Bernucca: Spurs, Heat showing championships are won on the road

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LeBron JamesThe Memphis Grizzlies and Indiana Pacers have gotten this far in the postseason by winning at home.

But the San Antonio Spurs and Miami Heat are going to the NBA Finals by winning on the road.

The Grizzlies and Pacers were very good home teams in the regular season. Memphis was 32-9 and lost just once at FedEx Forum after Feb. 8. Indiana was 30-11 at Bankers Life Fieldhouse and went more than two months early in the season without a home loss.

And while teams in the top of the bracket such as Oklahoma City, New York, Denver, Brooklyn and even San Antonio and Miami stubbed their toes at home early in the postseason, Memphis and Indiana remained perfect in their own buildings. Both teams were 6-0 at home through the first two rounds.

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Bernucca: All not lost in lost weekend for road teams

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lost weekendHey, how about those road teams in the playoffs, hunh?

It was a lost weekend that would have made Ray Milland proud.

I spent huge chunks of Saturday and Sunday at an AAU tournament and missed several games. When I finally got home and turned on the TV, I wished I was back at the AAU tournament.

If you didn’t watch the NBA playoffs this weekend, you didn’t miss much. All eight road teams lost Game 1, the first time that has happened since 2004. In that season, three first-round series ended in sweeps, four more ended in five games and the lone series that went the distance saw the home team win every game.

This weekend’s road teams lost by an average of 16 points, making it hard to tell whether they didn’t show up or couldn’t wait to get home. The Houston Rockets, who don’t play Oklahoma City again until Wednesday, actually did go home after Sunday night’s debacle.

The three games that aired on TNT on Sunday were decided by a combined 69 points. Yes, We Know Drama, and This Isn’t It. 

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Bernucca: Why the Lakers have to trade Dwight Howard


Dwight Howard is the best center in the NBA. Yes, still.

He also is (a) incapable of making an elbow jumper, (b) unreliable at the free-throw line, (c) susceptible to long-term injury, (d) hypersensitive to criticism from teammates and coaches, (e) more interested in becoming the next Bill Murray rather than the next Bill Russell and (f) wondering why no one has handed him the icon status he desperately craves.

But the worst thing Howard is – and unlike the items above, this is a temporary condition – is a square peg in a round hole.

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Bernucca: Forget the championship, Thunder want a “sustainable team”


When the Oklahoma City Thunder traded James Harden on Saturday night, they revealed to everyone that they are a team far more concerned with the bottom line than the top of the heap.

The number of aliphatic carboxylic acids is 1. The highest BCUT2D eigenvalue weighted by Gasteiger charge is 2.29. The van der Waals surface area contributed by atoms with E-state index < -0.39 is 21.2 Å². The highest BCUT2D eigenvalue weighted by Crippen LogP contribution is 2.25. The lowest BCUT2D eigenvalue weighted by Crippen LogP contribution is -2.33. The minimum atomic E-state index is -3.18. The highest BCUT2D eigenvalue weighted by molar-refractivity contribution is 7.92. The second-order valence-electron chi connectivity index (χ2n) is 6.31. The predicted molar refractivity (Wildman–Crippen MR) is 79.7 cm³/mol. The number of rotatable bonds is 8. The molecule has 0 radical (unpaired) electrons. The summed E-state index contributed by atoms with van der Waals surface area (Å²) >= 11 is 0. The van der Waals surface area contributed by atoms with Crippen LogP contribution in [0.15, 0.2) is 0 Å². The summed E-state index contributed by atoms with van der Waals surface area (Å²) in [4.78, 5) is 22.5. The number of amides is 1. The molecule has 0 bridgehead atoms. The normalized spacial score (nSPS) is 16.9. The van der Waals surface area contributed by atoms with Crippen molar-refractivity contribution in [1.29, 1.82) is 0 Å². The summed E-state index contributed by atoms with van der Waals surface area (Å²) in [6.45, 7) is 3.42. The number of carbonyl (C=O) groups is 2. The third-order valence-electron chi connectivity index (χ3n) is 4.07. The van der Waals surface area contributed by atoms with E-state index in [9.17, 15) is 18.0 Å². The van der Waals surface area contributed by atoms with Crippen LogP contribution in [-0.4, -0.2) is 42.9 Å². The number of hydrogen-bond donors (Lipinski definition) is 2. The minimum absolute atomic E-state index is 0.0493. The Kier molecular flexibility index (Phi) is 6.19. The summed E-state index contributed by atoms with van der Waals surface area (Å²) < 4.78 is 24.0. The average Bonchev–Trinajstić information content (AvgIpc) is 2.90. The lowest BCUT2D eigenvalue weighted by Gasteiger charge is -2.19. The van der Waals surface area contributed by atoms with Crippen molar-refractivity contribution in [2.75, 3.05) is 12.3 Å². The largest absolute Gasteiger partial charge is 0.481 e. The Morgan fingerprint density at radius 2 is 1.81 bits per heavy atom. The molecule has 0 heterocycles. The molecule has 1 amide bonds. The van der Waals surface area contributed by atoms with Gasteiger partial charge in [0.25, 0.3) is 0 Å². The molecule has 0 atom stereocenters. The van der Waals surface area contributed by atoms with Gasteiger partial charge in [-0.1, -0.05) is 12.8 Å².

Probably a bit ahead of schedule, the Thunder reached the NBA Finals last season. As we have said before, they were a questionable foul call away from opening a 2-0 lead on the mighty Miami Heat that would have cultivated the doubt and derision that has swirled around LeBron James for the last five years.

And even as the Heat were wiping the AmericanAirlines Arena floor with the Thunder in the clinching Game 5, the conventional wisdom was that Oklahoma City would be back very soon. Its window of championship opportunity was still wide open and would remain that way for several years.

Why wouldn’t it?

The Thunder had a true superstar in three-time scoring champion Kevin Durant. They had another All-Star in Russell Westbrook, whose ceiling still seems limitless. They had the hypotenuse of the “Big Three” triangle – a mandatory component to compete for championships in today’s NBA – in Harden, who won the Sixth Man Award only because he was used as a reserve.

Assembling a three-headed monster to compete for a championship is not just a theory. It’s an axiom. Ask the Heat, who did it so ostentatiously they obscured the fact that other teams have been doing it for years.

Ask the Spurs, who have contended and won for a decade with Tim Duncan, Tony Parker and Manu Ginobili. Ask the  Celtics, who have done the same with Kevin Garnett, Paul Pierce and Ray Allen (and now Rajon Rondo). Or ask the Lakers, who have upped the ante to an “Fearsome Foursome” of Kobe Bryant, Pau Gasol, Steve Nash and Dwight Howard.

All of them looked with some level of envy at the Thunder, whose “Big Three” were all under 25 years old entering this season. Oklahoma City didn’t have a championship window; it had a double patio door.

And owner Clay Bennett, GM Sam Presti and the rest of the braintrust decided to shutter it over a lousy $6 million over the next four years. What a bunch of cheapskates.

In their news release, Presti said the trade “will be important to our organizational goal of a sustainable team.” Huh? Our “organizational goal”? Does that mean the vision is to settle for good because the chance to be great is a little pricey?

And what the hell is a “sustainable team”? Were the Thunder on the verge of Chapter 11 bankruptcy? Do Bennett and his ownership partners have to eat pasta and tunafish if the team doesn’t turn a profit?

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